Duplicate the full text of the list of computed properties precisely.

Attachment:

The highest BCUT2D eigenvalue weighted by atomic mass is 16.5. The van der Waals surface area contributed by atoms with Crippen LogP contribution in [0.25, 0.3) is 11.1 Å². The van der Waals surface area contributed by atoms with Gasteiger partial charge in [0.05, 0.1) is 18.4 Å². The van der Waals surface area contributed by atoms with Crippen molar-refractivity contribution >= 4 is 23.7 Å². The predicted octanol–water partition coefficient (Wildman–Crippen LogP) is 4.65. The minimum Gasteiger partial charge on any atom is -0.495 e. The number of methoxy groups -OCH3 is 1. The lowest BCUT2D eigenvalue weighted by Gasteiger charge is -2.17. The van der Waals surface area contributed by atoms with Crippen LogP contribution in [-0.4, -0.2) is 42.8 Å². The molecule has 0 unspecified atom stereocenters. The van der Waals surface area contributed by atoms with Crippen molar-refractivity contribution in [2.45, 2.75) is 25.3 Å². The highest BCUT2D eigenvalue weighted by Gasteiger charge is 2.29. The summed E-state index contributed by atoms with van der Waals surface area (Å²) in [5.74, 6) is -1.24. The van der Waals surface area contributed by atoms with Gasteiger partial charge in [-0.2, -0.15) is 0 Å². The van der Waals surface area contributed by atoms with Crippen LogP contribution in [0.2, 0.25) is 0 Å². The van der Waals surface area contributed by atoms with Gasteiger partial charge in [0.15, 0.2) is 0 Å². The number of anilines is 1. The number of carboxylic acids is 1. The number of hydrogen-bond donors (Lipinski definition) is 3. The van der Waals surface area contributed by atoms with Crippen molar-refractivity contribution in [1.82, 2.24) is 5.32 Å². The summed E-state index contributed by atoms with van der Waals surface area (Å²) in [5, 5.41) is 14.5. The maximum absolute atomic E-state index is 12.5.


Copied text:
The highest BCUT2D eigenvalue weighted by atomic mass is 16.5. The van der Waals surface area contributed by atoms with Crippen LogP contribution in [0.25, 0.3) is 11.1 Å². The van der Waals surface area contributed by atoms with Gasteiger partial charge in [0.05, 0.1) is 18.4 Å². The van der Waals surface area contributed by atoms with Crippen molar-refractivity contribution >= 4 is 23.7 Å². The predicted octanol–water partition coefficient (Wildman–Crippen LogP) is 4.65. The minimum Gasteiger partial charge on any atom is -0.495 e. The number of methoxy groups -OCH3 is 1. The lowest BCUT2D eigenvalue weighted by Gasteiger charge is -2.17. The van der Waals surface area contributed by atoms with Crippen LogP contribution in [-0.4, -0.2) is 42.8 Å². The molecule has 0 unspecified atom stereocenters. The van der Waals surface area contributed by atoms with Crippen molar-refractivity contribution in [2.45, 2.75) is 25.3 Å². The highest BCUT2D eigenvalue weighted by Gasteiger charge is 2.29. The summed E-state index contributed by atoms with van der Waals surface area (Å²) in [5.74, 6) is -1.24. The van der Waals surface area contributed by atoms with Gasteiger partial charge in [-0.2, -0.15) is 0 Å². The van der Waals surface area contributed by atoms with Crippen LogP contribution in [0.2, 0.25) is 0 Å². The van der Waals surface area contributed by atoms with Gasteiger partial charge in [0.15, 0.2) is 0 Å². The number of anilines is 1. The number of carboxylic acids is 1. The number of hydrogen-bond donors (Lipinski definition) is 3. The van der Waals surface area contributed by atoms with Crippen molar-refractivity contribution in [1.82, 2.24) is 5.32 Å². The summed E-state index contributed by atoms with van der Waals surface area (Å²) in [5, 5.41) is 14.5. The maximum absolute atomic E-state index is 12.5.